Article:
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5099Re: Scrum and Business Analysts

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  • scrummasterbob
    Nov 4, 2004
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      I DO NOT advocate the analysts being one sprint ahead - that is
      pushing the limits of there being a mismatch in what the customer
      wants and what you will build - in that month they could completely
      change their minds so wasting this time completely.

      I am saying that one, at most two weeks prior to Sprint start that
      the analysts start DISCOVERING information about the PROBABLE Sprint
      work items so the TEAM can evolve a better approach to how the tasks
      will be tackled and what is realistic to commit to.

      I DO NOT advocate changing how you work IN the Sprint, this MUST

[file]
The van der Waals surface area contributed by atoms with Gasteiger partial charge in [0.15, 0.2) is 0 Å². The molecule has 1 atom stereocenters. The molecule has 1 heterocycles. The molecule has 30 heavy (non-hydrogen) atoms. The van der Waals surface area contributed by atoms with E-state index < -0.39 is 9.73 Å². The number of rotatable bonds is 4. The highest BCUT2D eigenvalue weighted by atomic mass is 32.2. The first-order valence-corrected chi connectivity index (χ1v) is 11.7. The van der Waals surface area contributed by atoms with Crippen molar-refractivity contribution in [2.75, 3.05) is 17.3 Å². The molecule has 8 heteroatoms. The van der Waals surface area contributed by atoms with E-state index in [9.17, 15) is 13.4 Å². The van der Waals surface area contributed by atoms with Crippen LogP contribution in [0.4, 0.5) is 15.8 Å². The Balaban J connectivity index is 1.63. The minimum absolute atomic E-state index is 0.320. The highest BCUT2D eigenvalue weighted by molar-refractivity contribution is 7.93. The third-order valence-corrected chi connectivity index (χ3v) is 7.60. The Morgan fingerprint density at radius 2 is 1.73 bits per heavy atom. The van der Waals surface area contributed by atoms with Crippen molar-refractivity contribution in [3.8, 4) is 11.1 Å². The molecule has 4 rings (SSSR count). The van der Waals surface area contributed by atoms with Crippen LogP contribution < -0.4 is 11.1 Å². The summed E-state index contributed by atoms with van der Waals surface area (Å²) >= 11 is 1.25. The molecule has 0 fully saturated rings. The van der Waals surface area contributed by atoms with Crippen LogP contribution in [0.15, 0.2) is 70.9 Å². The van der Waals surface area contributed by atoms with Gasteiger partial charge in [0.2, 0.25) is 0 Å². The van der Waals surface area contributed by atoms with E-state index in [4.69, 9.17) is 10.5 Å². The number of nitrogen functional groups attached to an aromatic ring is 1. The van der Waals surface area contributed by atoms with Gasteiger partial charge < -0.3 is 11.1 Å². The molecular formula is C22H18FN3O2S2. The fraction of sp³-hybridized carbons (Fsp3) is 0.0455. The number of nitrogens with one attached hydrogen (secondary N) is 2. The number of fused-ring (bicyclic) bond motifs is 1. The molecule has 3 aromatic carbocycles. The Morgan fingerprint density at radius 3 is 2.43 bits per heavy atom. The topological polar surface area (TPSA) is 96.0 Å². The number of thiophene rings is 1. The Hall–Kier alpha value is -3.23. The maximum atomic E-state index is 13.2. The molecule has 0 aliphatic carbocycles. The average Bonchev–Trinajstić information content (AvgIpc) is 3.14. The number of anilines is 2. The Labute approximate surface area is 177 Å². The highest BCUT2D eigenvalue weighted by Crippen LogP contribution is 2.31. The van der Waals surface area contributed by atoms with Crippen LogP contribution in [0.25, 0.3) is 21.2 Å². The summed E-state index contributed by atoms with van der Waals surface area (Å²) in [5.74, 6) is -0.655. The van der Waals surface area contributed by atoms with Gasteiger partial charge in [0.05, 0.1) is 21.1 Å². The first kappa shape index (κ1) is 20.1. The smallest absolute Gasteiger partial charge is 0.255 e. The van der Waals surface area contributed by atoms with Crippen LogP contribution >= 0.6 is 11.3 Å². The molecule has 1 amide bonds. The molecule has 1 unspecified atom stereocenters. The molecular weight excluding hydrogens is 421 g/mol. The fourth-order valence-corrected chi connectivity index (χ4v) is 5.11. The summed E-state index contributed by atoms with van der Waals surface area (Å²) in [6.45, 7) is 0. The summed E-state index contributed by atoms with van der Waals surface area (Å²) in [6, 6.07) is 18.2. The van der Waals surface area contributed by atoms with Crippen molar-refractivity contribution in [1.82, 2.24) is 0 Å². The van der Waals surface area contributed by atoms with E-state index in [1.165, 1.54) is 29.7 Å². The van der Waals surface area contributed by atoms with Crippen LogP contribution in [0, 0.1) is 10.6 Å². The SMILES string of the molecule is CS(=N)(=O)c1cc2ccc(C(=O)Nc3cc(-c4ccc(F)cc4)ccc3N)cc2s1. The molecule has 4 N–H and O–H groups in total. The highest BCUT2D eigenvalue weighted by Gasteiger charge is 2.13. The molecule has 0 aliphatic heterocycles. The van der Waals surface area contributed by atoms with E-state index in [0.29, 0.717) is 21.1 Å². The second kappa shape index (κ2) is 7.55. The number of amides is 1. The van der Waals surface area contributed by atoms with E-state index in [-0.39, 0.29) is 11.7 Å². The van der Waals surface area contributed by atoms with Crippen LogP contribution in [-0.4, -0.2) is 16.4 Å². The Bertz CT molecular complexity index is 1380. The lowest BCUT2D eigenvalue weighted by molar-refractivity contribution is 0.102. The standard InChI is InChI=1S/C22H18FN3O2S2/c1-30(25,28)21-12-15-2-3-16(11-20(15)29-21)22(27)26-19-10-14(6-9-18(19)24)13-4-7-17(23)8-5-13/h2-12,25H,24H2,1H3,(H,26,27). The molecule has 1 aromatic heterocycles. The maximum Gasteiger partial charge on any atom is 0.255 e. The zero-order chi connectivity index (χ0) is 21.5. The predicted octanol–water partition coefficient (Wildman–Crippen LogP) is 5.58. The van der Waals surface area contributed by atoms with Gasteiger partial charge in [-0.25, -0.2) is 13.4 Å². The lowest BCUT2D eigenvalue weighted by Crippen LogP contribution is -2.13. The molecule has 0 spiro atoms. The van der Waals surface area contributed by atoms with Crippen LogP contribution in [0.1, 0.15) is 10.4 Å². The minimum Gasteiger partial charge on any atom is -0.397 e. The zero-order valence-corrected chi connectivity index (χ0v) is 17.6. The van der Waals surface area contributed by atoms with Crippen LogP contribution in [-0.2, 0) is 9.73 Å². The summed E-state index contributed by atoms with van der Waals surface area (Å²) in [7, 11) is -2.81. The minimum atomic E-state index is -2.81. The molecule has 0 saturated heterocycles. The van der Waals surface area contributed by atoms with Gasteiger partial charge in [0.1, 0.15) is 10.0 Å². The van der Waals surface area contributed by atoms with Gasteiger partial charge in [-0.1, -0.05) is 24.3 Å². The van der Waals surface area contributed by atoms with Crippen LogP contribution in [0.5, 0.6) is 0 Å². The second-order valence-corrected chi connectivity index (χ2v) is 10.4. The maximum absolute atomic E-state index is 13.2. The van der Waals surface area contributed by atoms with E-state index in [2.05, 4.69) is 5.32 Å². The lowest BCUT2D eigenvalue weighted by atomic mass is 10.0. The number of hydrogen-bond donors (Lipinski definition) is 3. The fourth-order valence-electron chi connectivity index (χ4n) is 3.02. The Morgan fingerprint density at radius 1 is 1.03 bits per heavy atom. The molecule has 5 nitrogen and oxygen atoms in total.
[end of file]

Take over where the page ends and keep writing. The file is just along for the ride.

adhere to granular, testplan, code, test, refactor and I even
      promote, from experience, that a developer should buddy/pair with
      testers/QA/BDE whilst they are IMPLEMENTING the deliverables.

      I also DO NOT agree with you that you should Design, Develop, Test
      unless you are talking about on a very granular, almost daily level -
      what this smacks of is a mini waterfall pattern and one that I
      personally never wish to experience again during a Sprint.

      --- In scrumdevelopment@yahoogroups.com, Hubert Smits
      <hubert.smits@g...> wrote:
      > Fully agree with Boris here, and couldn't have worded it better.
      The
      > idea of a BA being a sprint ahead and QA being 1 sprint behind does
      > not make sense to me. A sprint delivers working software, and